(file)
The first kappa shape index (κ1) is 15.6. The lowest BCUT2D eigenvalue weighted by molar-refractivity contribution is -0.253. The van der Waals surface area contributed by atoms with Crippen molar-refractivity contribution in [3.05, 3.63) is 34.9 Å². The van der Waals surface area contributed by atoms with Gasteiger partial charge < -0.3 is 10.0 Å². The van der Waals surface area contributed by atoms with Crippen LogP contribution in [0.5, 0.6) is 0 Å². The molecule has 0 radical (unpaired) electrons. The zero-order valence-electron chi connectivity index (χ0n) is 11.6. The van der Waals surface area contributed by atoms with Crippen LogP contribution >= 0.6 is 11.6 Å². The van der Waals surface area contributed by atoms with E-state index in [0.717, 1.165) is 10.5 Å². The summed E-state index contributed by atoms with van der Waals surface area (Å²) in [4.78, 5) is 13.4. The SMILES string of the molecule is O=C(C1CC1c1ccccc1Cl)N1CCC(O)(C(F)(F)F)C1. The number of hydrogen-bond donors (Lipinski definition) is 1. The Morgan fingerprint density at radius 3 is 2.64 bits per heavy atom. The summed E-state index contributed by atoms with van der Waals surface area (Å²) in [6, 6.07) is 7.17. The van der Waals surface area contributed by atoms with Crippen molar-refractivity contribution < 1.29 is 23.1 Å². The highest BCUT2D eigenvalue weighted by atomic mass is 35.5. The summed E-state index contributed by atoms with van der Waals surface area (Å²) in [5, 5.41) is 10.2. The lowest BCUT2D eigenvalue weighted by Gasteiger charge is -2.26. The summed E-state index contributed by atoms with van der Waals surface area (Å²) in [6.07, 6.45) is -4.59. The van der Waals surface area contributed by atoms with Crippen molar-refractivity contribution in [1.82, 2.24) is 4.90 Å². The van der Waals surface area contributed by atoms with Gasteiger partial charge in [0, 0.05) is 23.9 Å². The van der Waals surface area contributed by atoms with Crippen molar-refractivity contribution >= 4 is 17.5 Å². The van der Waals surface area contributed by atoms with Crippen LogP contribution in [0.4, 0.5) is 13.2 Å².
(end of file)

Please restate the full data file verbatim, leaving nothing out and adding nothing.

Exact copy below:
The first kappa shape index (κ1) is 15.6. The lowest BCUT2D eigenvalue weighted by molar-refractivity contribution is -0.253. The van der Waals surface area contributed by atoms with Crippen molar-refractivity contribution in [3.05, 3.63) is 34.9 Å². The van der Waals surface area contributed by atoms with Gasteiger partial charge < -0.3 is 10.0 Å². The van der Waals surface area contributed by atoms with Crippen LogP contribution in [0.5, 0.6) is 0 Å². The molecule has 0 radical (unpaired) electrons. The zero-order valence-electron chi connectivity index (χ0n) is 11.6. The van der Waals surface area contributed by atoms with Crippen LogP contribution >= 0.6 is 11.6 Å². The van der Waals surface area contributed by atoms with E-state index in [0.717, 1.165) is 10.5 Å². The summed E-state index contributed by atoms with van der Waals surface area (Å²) in [4.78, 5) is 13.4. The SMILES string of the molecule is O=C(C1CC1c1ccccc1Cl)N1CCC(O)(C(F)(F)F)C1. The number of hydrogen-bond donors (Lipinski definition) is 1. The Morgan fingerprint density at radius 3 is 2.64 bits per heavy atom. The summed E-state index contributed by atoms with van der Waals surface area (Å²) in [6, 6.07) is 7.17. The van der Waals surface area contributed by atoms with Crippen molar-refractivity contribution < 1.29 is 23.1 Å². The highest BCUT2D eigenvalue weighted by atomic mass is 35.5. The summed E-state index contributed by atoms with van der Waals surface area (Å²) in [5, 5.41) is 10.2. The lowest BCUT2D eigenvalue weighted by Gasteiger charge is -2.26. The summed E-state index contributed by atoms with van der Waals surface area (Å²) in [6.07, 6.45) is -4.59. The van der Waals surface area contributed by atoms with Crippen molar-refractivity contribution in [1.82, 2.24) is 4.90 Å². The van der Waals surface area contributed by atoms with Gasteiger partial charge in [0, 0.05) is 23.9 Å². The van der Waals surface area contributed by atoms with Crippen molar-refractivity contribution >= 4 is 17.5 Å². The van der Waals surface area contributed by atoms with Crippen LogP contribution in [0.4, 0.5) is 13.2 Å².